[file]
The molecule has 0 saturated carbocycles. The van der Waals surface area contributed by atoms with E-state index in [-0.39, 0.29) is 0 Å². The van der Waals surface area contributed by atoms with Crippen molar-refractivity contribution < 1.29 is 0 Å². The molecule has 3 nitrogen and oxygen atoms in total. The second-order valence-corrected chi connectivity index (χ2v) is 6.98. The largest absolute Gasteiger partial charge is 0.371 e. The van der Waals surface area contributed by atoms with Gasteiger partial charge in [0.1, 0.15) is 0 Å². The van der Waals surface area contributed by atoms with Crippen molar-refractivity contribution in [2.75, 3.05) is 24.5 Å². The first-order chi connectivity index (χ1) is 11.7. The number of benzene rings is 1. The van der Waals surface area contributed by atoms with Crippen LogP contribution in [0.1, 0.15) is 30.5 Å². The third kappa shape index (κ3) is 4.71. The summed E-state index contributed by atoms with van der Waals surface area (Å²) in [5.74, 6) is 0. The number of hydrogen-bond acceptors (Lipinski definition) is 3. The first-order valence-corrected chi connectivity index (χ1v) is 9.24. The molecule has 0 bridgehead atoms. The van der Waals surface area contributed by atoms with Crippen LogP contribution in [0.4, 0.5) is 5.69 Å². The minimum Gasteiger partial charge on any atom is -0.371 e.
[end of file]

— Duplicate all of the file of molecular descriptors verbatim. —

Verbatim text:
The molecule has 0 saturated carbocycles. The van der Waals surface area contributed by atoms with E-state index in [-0.39, 0.29) is 0 Å². The van der Waals surface area contributed by atoms with Crippen molar-refractivity contribution < 1.29 is 0 Å². The molecule has 3 nitrogen and oxygen atoms in total. The second-order valence-corrected chi connectivity index (χ2v) is 6.98. The largest absolute Gasteiger partial charge is 0.371 e. The van der Waals surface area contributed by atoms with Gasteiger partial charge in [0.1, 0.15) is 0 Å². The van der Waals surface area contributed by atoms with Crippen molar-refractivity contribution in [2.75, 3.05) is 24.5 Å². The first-order chi connectivity index (χ1) is 11.7. The number of benzene rings is 1. The van der Waals surface area contributed by atoms with Crippen LogP contribution in [0.1, 0.15) is 30.5 Å². The third kappa shape index (κ3) is 4.71. The summed E-state index contributed by atoms with van der Waals surface area (Å²) in [5.74, 6) is 0. The number of hydrogen-bond acceptors (Lipinski definition) is 3. The first-order valence-corrected chi connectivity index (χ1v) is 9.24. The molecule has 0 bridgehead atoms. The van der Waals surface area contributed by atoms with Crippen LogP contribution in [0.4, 0.5) is 5.69 Å². The minimum Gasteiger partial charge on any atom is -0.371 e.